From their inception, Tool has evaded coherence in the best possible way. Whether that refers to an album 13 years in the making (worth the wait) or the calculus of their dizzying meters, Tool performs its name. As a tool, the band performs a function but not a deterministic one. Like a 12-dimensional wrench, Tool doesn’t require knowledge to use it, you just need to appreciate the marks it leaves when you throw it at the wall. Sunday at Staples Center was no different and the marks go deep.
After Killing Joke imprinted its pulsing throb onto the arena, the place slowly reached capacity in the moments before the house lights dropped. The vibe at a packed Staples show is Thunderdome-like when it is filled. The scale of the darkened venue, across which phone screens are reduced to tiny blue pinpoints, is massive, and this is abundantly clear when sold out. Packed with seating on a floor often occupied by squabbling athletes and three stories up, the arena was a bowl filled to the brim, frothing with people.
Chimes announced the eponymous first track of this year’s Fear Inoculum, Tool’s first in thirteen years. Waves of heavily processed voice, thick with esoteric echo effects transported the sweetened alienation of Maynard James Keenan’s distinct voice, bouncing off all corners and then returning in time for the next lyric.
Somber wails overlapped frantic swells. Veiled at times by what appeared to be a sort of chain mail scrim, the video projections, always dark, always surreal, were doubled, appearing on the scrim and above the band, which was also occupied by a seven-sided star, seven being a prominent theme on the new album. The shifting light induced by the haunting video imagery, diverse in the sorts of high contrast that characterizes the artwork of sometimes-collaborator/psychedelic guru Alex Grey, was completely penetrative. In short, it was a totally committed spectacle.
From there, rather than carry forward with new material, Tool instead reprised the title track from 1996’s Ænima. The bewildering, pounding polyrhythms invited clumsy moves to those attendees who hazarded the attempt to dance along. Progressive rock tends to have that effect. The unusual, almost uncanny experience that non-standard time signatures, whether in pure form or layered on top of each other, is bodily. Watching it performed, however, it almost becomes a spectator sport.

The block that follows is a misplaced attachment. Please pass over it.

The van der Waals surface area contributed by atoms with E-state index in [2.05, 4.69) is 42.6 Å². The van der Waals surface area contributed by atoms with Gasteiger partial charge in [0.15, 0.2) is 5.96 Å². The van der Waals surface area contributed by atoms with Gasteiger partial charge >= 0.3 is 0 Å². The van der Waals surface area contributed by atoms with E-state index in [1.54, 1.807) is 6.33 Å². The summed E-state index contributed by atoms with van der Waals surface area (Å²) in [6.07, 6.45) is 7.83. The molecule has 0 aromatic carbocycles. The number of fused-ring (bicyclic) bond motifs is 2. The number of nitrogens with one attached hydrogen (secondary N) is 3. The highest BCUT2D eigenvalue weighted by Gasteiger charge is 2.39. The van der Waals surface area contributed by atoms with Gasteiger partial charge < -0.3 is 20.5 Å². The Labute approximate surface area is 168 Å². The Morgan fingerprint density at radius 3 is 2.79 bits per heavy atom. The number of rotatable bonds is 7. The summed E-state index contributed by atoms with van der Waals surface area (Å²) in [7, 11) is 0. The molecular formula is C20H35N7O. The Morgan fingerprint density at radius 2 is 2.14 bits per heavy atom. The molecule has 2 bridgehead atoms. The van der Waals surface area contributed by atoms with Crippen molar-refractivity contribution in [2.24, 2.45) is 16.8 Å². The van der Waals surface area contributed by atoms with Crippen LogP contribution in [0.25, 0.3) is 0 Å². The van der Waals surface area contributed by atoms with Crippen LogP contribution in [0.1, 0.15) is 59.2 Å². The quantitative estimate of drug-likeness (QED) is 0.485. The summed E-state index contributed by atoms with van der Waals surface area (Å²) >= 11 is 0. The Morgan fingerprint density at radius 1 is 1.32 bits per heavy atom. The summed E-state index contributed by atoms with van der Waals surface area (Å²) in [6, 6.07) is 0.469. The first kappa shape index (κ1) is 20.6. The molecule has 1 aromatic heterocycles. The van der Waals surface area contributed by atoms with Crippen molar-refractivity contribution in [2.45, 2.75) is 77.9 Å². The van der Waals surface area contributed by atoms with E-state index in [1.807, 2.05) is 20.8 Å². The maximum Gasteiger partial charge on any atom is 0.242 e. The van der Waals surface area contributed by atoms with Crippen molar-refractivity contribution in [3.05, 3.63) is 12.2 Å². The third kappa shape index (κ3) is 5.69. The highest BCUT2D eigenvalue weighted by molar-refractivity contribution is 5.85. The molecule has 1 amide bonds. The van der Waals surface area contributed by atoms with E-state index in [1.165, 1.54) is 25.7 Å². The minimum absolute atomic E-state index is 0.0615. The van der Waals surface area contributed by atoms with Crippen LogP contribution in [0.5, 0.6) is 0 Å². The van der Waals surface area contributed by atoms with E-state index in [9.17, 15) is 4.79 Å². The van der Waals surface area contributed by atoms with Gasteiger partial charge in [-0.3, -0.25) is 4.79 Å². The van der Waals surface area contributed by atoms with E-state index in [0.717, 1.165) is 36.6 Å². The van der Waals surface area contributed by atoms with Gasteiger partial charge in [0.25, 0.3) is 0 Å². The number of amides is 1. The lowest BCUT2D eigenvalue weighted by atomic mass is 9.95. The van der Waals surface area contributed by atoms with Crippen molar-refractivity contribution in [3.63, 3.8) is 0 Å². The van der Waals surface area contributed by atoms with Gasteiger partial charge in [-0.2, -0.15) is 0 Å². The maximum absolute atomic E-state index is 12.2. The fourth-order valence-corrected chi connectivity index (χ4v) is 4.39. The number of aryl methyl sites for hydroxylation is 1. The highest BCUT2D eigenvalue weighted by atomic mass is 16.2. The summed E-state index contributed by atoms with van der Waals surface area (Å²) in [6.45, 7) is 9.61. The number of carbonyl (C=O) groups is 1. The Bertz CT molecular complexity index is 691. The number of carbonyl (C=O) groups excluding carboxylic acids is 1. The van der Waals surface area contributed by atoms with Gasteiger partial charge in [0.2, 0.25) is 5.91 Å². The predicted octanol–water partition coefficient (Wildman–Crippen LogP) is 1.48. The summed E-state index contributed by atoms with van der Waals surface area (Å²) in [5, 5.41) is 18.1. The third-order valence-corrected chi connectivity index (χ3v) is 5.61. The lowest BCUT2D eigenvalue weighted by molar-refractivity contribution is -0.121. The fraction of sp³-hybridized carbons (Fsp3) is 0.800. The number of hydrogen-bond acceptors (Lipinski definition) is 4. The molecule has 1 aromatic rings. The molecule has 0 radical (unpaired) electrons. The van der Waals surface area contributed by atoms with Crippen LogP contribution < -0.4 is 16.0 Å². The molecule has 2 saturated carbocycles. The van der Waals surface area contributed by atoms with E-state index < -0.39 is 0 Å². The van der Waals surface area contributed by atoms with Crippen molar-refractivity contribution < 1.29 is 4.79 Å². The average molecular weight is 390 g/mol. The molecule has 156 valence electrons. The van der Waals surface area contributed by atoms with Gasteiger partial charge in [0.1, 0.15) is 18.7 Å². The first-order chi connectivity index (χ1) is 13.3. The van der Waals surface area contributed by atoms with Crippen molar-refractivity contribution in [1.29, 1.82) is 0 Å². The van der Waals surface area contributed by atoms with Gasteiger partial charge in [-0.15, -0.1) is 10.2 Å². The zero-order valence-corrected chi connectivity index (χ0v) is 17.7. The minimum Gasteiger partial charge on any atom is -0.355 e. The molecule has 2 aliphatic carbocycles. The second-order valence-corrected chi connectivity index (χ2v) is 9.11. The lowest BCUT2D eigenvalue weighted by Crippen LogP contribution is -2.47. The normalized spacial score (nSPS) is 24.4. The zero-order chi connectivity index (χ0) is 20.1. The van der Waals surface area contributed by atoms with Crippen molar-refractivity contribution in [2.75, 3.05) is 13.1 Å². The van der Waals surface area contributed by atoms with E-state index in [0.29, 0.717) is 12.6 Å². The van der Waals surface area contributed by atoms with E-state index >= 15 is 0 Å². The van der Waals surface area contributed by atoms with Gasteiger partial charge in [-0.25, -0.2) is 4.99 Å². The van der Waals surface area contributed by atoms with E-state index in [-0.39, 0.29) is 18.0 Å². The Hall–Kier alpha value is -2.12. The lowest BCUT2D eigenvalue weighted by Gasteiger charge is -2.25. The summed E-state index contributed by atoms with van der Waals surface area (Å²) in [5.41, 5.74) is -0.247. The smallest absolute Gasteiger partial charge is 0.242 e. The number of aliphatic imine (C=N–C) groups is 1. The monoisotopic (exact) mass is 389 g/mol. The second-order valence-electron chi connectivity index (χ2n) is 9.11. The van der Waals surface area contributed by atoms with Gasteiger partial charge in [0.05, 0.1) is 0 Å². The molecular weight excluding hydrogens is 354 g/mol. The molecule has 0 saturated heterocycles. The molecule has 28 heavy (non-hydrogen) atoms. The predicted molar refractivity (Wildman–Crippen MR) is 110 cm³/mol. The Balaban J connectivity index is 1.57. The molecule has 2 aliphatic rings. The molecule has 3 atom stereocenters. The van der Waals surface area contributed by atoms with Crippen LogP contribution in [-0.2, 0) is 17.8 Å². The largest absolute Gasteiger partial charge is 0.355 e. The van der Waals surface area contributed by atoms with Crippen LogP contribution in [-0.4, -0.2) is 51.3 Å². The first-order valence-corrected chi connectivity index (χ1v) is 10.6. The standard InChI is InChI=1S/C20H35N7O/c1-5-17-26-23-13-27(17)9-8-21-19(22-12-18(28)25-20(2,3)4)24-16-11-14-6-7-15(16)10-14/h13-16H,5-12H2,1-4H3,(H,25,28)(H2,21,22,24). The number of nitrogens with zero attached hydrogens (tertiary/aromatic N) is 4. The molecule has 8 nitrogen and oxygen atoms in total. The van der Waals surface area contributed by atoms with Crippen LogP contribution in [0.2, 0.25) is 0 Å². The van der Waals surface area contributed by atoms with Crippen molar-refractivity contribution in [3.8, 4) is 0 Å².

Throughout their set, whether revisiting songs from the apocalyptic Ænima (the monolithic riff-work of “Forty Six & 2” sealed the main set with explosive bolts), or the more contemplative 10,000 Days — when Keenan’s writing became more personal and reflective, wishing it all away on “Jambi”, or ruminating on the need to watch things die on “Vicarious”–the tapestry stitched with his words was woven with a studied aversion to convention. Rather than right angles and straight lines, the fabric is wrought by threads coming from all directions and dimensions. The resulting mesh rejects easy angles and geometry. The recordings are great, to be sure, but seeing this happen live, it feels like there is something more at stake. Will this confluence of apparent disagreement reach a resolution? Often it never does, which really isn’t the point.
One after another, the lengthy epic structures that don’t waste time so much as exploit what time can do for music that at first glance is repetitive, glazed by CGI and stop motion visuals, maintained that lack of resolve. The final chord when a song ends doesn’t always bring closure, it just suggests it could go on indefinitely. Watching him rock uncertainly on his heels as he belted resolute vocals over Adam Jones’s wailing guitar, Danny Carey’s bewildering polyrhythms and Justin Chancellor’s dependably brutal bass, it became increasingly astounding that this was merely three instrumentalists and a vocalist, saturating a stadium with a dense, insurmountable sound. They had plenty to spare.
Forty Six & 2
Chocolate Chip Trip
All Photos by Marv Watson